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John G. Neihardt’s writings described what today would be called a “clash of civilizations,” only this one involving a category of humanity not traditionally associated, unfair though that has been, as a genuine “civilization.” Without judging, but with the full measure of brutality implied, Neihardt, in The Song of the Indian Wars, presents as basically inevitable the protracted conflict that pitted European settlers against Native tribes. In his epic poem, Neihardt references “Gray Fox,” a commanding officer in the U.S. Army, who systematically leads his troops against those who had laid claim to land now sought by whites. In part X, the author writes:
“Still wilder rumors grew,
They told of soldiers massed against the Sioux
And waiting till the grass was good, to fall
On Crazy Horse and Sitting Bull and Gall . . .”
The westward expansion of the United States following the Civil War was carried out with ruthless efficiency, driven by racist attitudes and the suggestion that expansion across the continent was the God-given duty of this still-new nation. Long columns of American soldiers marched inexorably across the land, laying claim to every inch of territory they could on behalf of the United States. At the head of those columns were the officers, majors, colonels and generals, the latter in particular reflecting the struggles they had endured, especially those hardened by the Civil War. They wore beards and exuded authority. Neihardt captures this image in his references to the Gray Fox:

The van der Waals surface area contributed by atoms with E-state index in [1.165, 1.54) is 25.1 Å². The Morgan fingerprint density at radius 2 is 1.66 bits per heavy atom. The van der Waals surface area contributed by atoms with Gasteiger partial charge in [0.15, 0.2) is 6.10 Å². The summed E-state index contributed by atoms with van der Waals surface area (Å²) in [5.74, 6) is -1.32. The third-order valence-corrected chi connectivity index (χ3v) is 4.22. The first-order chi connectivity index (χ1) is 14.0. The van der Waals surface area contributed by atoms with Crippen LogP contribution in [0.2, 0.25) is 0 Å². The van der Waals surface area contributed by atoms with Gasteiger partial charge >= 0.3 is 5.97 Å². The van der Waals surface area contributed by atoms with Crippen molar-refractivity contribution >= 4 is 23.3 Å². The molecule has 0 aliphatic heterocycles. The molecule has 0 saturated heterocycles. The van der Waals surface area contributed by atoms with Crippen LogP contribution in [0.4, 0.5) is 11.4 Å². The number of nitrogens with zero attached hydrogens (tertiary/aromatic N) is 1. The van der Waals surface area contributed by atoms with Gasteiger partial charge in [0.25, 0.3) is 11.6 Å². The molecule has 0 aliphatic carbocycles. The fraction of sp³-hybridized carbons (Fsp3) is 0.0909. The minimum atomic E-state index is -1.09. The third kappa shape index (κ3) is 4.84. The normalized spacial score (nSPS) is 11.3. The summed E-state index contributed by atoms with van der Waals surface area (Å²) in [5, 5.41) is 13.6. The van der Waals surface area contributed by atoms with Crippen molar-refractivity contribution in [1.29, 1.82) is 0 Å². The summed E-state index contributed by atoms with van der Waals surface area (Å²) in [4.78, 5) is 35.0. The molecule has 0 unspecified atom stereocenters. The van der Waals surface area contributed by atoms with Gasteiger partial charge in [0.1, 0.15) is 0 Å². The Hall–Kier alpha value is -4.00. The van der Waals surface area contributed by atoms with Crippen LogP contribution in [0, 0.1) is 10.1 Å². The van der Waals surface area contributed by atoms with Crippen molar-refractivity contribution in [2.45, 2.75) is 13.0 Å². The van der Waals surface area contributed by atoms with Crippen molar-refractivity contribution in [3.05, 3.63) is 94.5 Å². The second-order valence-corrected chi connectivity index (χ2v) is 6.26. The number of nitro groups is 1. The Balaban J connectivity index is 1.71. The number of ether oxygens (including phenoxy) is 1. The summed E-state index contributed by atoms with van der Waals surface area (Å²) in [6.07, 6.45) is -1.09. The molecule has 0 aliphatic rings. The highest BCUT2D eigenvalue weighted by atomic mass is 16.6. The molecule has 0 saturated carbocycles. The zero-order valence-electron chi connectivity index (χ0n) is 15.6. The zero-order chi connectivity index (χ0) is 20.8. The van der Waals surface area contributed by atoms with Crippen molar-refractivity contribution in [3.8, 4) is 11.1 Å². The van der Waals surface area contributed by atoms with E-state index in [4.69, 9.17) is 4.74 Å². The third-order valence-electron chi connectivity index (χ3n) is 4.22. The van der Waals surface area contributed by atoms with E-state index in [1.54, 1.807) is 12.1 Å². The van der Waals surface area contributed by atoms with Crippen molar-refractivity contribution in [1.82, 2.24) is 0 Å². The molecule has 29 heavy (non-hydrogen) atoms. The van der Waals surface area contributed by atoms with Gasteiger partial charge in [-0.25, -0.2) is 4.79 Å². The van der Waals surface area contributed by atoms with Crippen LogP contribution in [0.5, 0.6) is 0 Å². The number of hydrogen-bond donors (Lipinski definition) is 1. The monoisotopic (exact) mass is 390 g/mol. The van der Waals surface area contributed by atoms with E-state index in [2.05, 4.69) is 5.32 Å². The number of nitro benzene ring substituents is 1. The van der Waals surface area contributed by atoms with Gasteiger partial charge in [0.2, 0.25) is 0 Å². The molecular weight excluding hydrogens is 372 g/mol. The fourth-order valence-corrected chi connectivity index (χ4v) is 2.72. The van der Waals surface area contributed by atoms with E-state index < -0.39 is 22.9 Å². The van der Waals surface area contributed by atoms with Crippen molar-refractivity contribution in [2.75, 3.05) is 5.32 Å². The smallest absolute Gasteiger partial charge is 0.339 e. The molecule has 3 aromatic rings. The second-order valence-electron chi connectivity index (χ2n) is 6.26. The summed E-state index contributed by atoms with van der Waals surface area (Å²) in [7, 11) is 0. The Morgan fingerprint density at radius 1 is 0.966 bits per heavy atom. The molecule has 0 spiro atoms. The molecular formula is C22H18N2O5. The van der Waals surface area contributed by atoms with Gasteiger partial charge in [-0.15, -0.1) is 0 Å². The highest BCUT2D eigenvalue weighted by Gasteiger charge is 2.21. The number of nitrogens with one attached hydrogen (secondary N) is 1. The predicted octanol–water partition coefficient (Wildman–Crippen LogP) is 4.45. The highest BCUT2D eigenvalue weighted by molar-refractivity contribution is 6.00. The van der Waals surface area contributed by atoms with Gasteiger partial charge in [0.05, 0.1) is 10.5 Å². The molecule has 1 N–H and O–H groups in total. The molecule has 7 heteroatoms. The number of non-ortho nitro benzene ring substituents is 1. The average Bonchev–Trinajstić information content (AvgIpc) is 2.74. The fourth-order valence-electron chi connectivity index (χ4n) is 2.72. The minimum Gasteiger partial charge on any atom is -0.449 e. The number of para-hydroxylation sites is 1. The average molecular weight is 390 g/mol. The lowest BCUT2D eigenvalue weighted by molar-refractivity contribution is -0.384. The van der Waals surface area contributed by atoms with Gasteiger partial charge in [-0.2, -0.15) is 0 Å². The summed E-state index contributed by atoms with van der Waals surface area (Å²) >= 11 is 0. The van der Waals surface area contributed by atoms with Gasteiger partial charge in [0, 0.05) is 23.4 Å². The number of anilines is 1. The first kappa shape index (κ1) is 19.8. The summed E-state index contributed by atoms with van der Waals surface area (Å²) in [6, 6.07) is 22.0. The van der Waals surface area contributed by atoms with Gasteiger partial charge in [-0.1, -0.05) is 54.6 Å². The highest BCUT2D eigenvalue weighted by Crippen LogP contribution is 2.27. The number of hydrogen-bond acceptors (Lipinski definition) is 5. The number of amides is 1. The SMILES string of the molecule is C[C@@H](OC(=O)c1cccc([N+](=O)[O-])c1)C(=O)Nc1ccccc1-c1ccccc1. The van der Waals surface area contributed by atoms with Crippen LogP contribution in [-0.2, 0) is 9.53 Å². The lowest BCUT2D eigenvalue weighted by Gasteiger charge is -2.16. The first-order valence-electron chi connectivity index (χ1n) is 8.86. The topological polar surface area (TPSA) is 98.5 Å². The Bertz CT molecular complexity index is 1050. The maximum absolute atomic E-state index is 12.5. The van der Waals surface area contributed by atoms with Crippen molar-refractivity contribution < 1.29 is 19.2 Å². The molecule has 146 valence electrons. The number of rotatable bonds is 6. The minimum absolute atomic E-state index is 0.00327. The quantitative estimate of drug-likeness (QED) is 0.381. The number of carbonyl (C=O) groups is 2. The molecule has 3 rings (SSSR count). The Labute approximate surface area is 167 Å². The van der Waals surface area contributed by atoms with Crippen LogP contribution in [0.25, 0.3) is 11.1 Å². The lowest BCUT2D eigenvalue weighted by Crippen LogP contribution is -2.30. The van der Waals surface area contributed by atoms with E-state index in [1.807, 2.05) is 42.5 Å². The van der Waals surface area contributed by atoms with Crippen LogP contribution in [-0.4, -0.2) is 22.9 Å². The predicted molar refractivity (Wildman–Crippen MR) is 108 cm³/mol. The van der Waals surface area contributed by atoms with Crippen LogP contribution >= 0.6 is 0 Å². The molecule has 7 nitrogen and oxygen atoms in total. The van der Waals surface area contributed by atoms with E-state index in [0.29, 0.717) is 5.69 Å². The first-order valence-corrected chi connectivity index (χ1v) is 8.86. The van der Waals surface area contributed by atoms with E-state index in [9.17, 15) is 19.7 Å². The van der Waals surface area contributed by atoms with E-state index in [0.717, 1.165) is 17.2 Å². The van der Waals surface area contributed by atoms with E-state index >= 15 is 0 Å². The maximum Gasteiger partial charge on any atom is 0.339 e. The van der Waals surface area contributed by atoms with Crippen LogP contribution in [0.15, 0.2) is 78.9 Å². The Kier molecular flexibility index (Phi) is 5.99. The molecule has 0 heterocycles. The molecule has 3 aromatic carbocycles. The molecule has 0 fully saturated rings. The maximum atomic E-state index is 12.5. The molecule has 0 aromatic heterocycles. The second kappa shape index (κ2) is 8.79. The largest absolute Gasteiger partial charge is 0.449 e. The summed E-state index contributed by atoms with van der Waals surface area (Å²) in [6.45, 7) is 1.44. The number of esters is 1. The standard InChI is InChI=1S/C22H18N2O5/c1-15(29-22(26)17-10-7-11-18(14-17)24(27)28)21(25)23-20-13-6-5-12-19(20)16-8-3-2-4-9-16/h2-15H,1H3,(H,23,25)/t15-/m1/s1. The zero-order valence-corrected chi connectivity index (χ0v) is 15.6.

“. . .The Gray Fox marching up the Bozeman road.
How long a dust above his horsemen flowed!
How long a dust his walking soldiers made!
Neihardt’s stanzas present the image of an indomitable American army marching ever-forward, leaving devastation in his wake:
“For now the hunted prairie people knew
How powerful the Gray Fox camp had grown
On goose creek; how along the Yellowstone
The mounted soldiers and the walking ones –
A multitude – had got them wagon guns . . .”
And so it was marching down the Tongue
The Gray Fox seeking for the hostile bands,
Saw nothing but the desolated lands . . .”
As The Song of the Indian Wars continues, the destruction of native cultures is rendered plain, and the killing of all manner of native peoples described (“our babies died, for many lodges burned, and it was cold”). “Gray Fox” is actually a reference to General George Crook, one of the U.S. Army’s more successful leaders during the Indian wars. In Neihardt’s volume When the Tree Flowered: The Story of Eagle Voice, a Sioux Indian, the author discusses General Crook in a more conventional narrative form, calling him by this moniker (“Gray Fox”). In The Song of the Indian Wars, Gray Fox continues to be a constant presence in the conflict, but one gets the sense that in the poem, as opposed to the historical narrative of When the Tree Flowered, “Gray Fox” is more than General Crook. Rather, he represents the all the officers who led this genocidal campaign against the native tribes who populated the continent. Neihardt makes clear, however, that it was not personal; it was only business.
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